DOT Assistant Commissioner Kerry Gould-Schmit Talks About the Plan that Will Generate Over $1 Billion in Revenue

In May 2006, the Department of Transportation obtained final approval on a 20-year street furniture franchise, a plan that will bring over $1 billion to the City while it meets its main goal of providing more useful bus shelters, sleek news racks, standard-sized newsstands and for the first time: permanent public toilets. The plan originated from a 1992 experiment by the David N. Dinkins’ administration that placed four public pay toilets on city sidewalks but was never pushed to a final contract despite being hailed a success.

At DOT, Kerry Gould-Schmit was among those who advocated that DOT revisit the revenue-generating plan in 2002 as the City strained to regain its financial footing after 9/11. Now as DOT’s Assistant Commissioner for the Coordinated Street Furniture Franchise, Gould-Schmit has brought the proposal through approvals, litigation and early implementation. She talks to CityLand about the plan and her path to DOT.

DOT Seeks Planners. Gould-Schmit moved to New York City from Buffalo with a Masters in Urban Planning from the University of Buffalo. She started at DCAS but noted that field work at her City Planning job helped her get to know the city. Planning sent her to each borough for the Sidewalk-Subway Interface project, which pinpointed 50 subway entrances, 30 in the outer boroughs, in need of improved pedestrian connections with city streets. “You were constantly in the field,” Gould- Schmit explained, remembering that she gathered bike counts near Hudson Yards and stood along Williamsburg’s Kent Avenue working on pedestrian planning.

Commissioner Iris Weinshall brought Gould-Schmit from City Planning to DOT, making her Deputy Chief of Staff where her focus would be sidewalk space improvements and pedestrian planning. But only weeks after her August 2001 start date, work changed dramatically. After 9/11, Gould-Schmit used her planning background to plot out DOT maps showing emergency vehicle routes. She helped create safe pedestrian traffic paths when DOT instituted emergency services, like new ferry services. When the streets began to reopen, Gould-Schmit worked on daily maps for Mayor Giuliani showing the reestablished routes and daily traffic queues allowing the administration to monitor the entire week. “I was glad that I had a skill that could help,” she added.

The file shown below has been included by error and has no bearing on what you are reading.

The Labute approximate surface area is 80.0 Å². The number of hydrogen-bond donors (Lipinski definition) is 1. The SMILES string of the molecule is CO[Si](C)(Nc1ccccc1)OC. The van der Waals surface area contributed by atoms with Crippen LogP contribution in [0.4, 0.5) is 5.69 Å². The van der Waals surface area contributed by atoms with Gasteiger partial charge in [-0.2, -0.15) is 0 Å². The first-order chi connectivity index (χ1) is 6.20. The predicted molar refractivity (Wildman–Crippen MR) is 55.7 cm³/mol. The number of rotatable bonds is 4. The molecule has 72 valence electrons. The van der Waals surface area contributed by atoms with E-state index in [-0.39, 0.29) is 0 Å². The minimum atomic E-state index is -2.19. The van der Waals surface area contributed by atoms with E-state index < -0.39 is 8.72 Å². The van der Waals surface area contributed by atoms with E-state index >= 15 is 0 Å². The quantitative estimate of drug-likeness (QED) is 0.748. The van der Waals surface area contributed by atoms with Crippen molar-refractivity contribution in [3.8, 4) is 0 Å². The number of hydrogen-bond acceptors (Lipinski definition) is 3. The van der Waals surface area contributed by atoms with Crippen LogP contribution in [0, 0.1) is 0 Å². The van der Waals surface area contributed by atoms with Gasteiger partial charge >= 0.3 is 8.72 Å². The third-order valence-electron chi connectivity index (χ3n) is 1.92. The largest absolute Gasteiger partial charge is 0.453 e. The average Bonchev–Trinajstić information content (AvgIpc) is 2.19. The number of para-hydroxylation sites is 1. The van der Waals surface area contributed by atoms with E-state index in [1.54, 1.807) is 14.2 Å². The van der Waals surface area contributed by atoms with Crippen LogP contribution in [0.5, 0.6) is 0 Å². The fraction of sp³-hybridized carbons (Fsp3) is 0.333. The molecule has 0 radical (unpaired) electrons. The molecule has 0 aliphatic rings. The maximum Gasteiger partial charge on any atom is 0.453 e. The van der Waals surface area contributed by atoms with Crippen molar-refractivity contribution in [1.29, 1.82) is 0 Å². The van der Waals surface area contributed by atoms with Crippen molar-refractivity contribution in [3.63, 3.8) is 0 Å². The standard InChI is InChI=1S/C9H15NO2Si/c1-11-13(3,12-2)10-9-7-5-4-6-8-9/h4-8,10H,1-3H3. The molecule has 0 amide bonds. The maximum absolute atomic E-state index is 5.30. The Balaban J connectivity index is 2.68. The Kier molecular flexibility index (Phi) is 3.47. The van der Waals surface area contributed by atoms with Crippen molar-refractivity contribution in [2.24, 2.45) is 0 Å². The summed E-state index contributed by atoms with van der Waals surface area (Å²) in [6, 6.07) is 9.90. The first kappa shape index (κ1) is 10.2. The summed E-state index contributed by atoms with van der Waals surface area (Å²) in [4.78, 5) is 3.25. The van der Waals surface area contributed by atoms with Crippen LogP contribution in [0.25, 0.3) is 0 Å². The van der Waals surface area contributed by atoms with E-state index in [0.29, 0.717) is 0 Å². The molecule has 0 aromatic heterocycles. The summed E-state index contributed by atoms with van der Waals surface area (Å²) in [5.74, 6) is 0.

A Revenue Generator. As the work began to revert back from emergency planning, Commissioner Weinshall conducted “pitching sessions” and Gould- Schmit raised the street furniture contract. With the City in financial crisis, Gould- Schmit explained that the street furniture plan was really a matter of “leveraging the City’s assets.” As a sidewalk and streetscape improvement, the proposal fell under Gould-Schmit’s duties; she worked on the proposal’s terms, was one of two DOT representatives on the selection committee and presented the final franchise terms to the City Council.

The Cemusa Contract. The final City Council approval authorized 3,300 bus stop shelters, 330 newsstands, 20 automatic toilets and public service structures to be constructed and maintained by the winning City bidder, Cemusa Corporacion Europea. The City will receive 50 percent of Cemusa’s annual advertising revenue from the street furniture’s ad space or a guaranteed minimum each year, starting with a $120 million advance payment equal to the first four years’ minimum. In addition to cash compensation, the City can promote New York City on Cemusa’s advertising space worldwide. Total cash compensation is set at $1 billion.

Lawsuits immediately followed approval with Clear Channel and NBC Decaux, both losing competitors, claiming the City bid was a sham and Cemusa, inexperienced. With a ruling pending and the injunction request denied, DOT moves forward on the City’s biggest revenue generating franchise to date.

Implementation. “Litigation is not holding up the project,” Gould-Schmit said. DOT created the new franchise unit spearheaded by Gould-Schmit, authorized 15 positions and received funds from the current City budget. Her unit has started preparing presentation materials for the community boards to enable boards to pick the final furniture types. For the more controversial newsstands, Cemusa will set up newsstand prototypes at a warehouse site giving operators a chance to view their new workplace. Of the 14 remaining unit members, Gould-Schmit has hired seven, three of which are accountants. Gould-Schmit added, “I need to hire a planner.”

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